Dhoni's rotational policy may be indicative of dissensions

Dhoni's rotational policy may be indicative of dissensions

 Skipper Mahendra Singh Dhoni's public dig at senior players like Sachin Tendulkar and Virender Sehwag has evoked sharp reactions and is seen as an indication of smouldering dissensions within the team.

After yet another bad day on the field which resulted in a crushing 110-run defeat for his team at the hands of Australia yesterday, Dhoni defended the policy of rotating senior players like Tendulkar, Sehwag and Gautam Gambhir.

Dhoni's argument was that senior players were not bad fielders but on big Australian grounds they were "slightly on the slower side". This would mean an extra 20 runs to the opposition.

Tendulkar may be 39 but is a good fielder in the slips and has an excellent throw from anywhere in the field while Gambhir, who at 30 is of the same age as his captain, fields close-in in Test matches and has a safe pair of hands anywhere. Only Sehwag's fielding is not sharp.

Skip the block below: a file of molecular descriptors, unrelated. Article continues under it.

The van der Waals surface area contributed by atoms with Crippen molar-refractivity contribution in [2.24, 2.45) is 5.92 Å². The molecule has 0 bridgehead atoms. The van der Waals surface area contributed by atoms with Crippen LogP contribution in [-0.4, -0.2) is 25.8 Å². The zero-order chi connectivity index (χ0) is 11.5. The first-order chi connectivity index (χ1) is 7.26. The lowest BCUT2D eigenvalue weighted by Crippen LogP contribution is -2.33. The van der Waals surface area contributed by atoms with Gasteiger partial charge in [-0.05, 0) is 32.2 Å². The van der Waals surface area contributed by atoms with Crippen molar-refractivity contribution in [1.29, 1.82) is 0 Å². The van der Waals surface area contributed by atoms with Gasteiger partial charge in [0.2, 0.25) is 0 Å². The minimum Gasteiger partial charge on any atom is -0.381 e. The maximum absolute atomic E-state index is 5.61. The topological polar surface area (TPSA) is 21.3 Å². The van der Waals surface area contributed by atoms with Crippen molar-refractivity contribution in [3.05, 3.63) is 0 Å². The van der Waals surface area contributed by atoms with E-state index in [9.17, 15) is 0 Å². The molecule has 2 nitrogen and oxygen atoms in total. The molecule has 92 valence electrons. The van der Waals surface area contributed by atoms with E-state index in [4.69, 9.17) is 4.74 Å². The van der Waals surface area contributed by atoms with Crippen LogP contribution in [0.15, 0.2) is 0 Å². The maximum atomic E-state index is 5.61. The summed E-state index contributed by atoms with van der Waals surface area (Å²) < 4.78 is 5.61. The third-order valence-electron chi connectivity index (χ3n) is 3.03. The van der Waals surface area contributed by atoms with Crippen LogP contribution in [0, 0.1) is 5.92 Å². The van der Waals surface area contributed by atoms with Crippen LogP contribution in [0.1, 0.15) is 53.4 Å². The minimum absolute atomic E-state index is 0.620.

Inclusion of Gambhir in the rotational policy despite being a good fielder and scoring two 90-plus scores in the current ODI series and persistent inclusion of consistent failures Suresh Raina and Rohit Sharma has given rise to speculation about dressing room dissensions.

Gambhir had gone public with his criticism of Dhoni stretching the game against Sri Lanka at Adelaide saying that the match should not have gone till the 50th over and should have been finished two or three overs earlier.

In response, Dhoni dismissed this as a difference in perspective, adding "there is nothing wrong between us".

After disastrous tours of England and Australia, Dhoni's hold on captaincy, certainly in Tests, appears to be tenuous and this has sown seeds of ambition among some other players to be Test captain. New coach Duncan Fletcher, under attack for the team's failures, is hardly in a position to sort things out.